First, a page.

- The Washington Times - Wednesday, November 8, 2000

ST. LOUIS The late Gov. Mel Carnahan became the first deceased candidate to win a Senate seat last night as he clung to a slight lead over Republican Sen. John Ashcroft.

With 85 percent of the votes counted and several heavily Democratic precincts in the St. Louis and Kansas City areas left to count, Mr. Carnahan, who died in an Oct. 16 plane crash, held a 50 percent to 49 percent lead over Mr. Ashcroft. CNN and CBS called the race for Mr. Carnahan at 2 a.m. Eastern Daylight Time.

Gov. Roger Wilson has said he will name Jean Carnahan to take her husband's place if he wins.

But those figures could be tainted by the vote in the city of St. Louis, where a last-minute partisan court battle threatened to put the state's election results in jeopardy.

About 6 p.m. Central Standard Time, a circuit judge ruled in favor of a Democratic Party effort to keep the polls in St. Louis open until 10 p.m., three hours later than the rest of the state's polls.

The Democrats argued that the city's election process had been slowed by long lines, faulty registration records and broken machines.

But two hours later, a three-judge appellate panel responded to a Republican challenge by overturning the ruling and ordering the immediate closing of the polls.

Republicans accused Democrats of trying to gain an unfair advantage by keeping the polls open in the predominantly Democratic city. Several political leaders called for an investigation into the incident, while others said it could taint or even void all statewide races.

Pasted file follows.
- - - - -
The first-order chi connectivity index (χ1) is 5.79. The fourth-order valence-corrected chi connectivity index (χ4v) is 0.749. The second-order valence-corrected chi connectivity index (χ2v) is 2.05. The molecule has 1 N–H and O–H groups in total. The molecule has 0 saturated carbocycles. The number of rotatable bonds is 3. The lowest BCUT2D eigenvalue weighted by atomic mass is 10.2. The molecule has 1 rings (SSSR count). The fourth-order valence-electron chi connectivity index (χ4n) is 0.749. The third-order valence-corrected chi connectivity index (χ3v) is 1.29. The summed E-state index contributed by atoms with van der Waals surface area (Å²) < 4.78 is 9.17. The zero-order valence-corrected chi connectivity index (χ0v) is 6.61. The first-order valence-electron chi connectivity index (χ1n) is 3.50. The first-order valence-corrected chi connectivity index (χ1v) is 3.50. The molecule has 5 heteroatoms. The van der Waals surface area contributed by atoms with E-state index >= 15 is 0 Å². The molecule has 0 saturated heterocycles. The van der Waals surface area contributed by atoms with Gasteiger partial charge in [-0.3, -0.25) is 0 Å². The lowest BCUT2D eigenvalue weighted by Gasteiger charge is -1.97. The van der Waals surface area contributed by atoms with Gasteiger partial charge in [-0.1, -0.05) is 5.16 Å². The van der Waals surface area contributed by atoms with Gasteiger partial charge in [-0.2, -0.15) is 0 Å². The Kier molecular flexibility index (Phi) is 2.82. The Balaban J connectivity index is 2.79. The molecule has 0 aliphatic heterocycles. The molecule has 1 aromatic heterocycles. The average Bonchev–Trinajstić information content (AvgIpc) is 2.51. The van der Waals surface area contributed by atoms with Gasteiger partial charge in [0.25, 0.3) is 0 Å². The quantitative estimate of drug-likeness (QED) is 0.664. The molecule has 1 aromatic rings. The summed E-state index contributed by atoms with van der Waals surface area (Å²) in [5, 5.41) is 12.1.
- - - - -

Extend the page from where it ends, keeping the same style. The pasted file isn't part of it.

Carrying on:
"I expect there will be challenges to whatever the results may be," said St. Louis Mayor Clarence Harmon.

The controversy had both parties trading charges.

"The Democrats in this city are trying to steal this election," said Sen. Christopher S. Bond, Missouri Republican, at the Republican victory party at the Marriott West. "If they steal this election, some people ought to go to prison."

Circuit Judge Evelyn M. Baker, who first ordered the polls opened, was nominated by Mr. Bond. Polling places in the rest of the state closed at the normal time of 7 p.m. CST.

Democrats had tried to extend the voting hours in several other cities, including Kansas City, but were rebuffed by judges. Polling places in the rest of the state closed at the normal time of 7 p.m.

"I don't know why the Republicans of Missouri are so scared to have registered voters vote," said state Attorney General Jay Nixon at the Democratic rally.

Some St. Louis voters reported waits of as long as five hours. Others complained that their names were not listed on the election rolls even though they were registered.

The voting irregularities diverted attention from the state's turbulent Senate race, which drew national attention after Mr. Carnahan, one of his sons and a campaign aide were killed in a small-plane crash as they traveled to a rally.

Far from ending the Senate race, however, Mr. Carnahan's death appeared to energize the campaign. Election officials predicted the highest voter turnout in 20 years in part because of the publicity surrounding his demise and the debate over how to replace him.

Mr. Carnahan's name remains on the ballot because Missouri law forbids changes to the ballot 30 days before an election.

"I would attribute it [the high turnout] partly to the tragedy, particularly for Democrats," said Martha Knopf of the University of Missouri at Kansas City's political science department. "Before, they were saying, 'I don't really need to vote.' Now they're saying, 'Hey, this man died as a public servant participating in the Democratic process.' "

Some voters yesterday demonstrated their loyalty to the late governor by wearing buttons saying, "Still with Mel."

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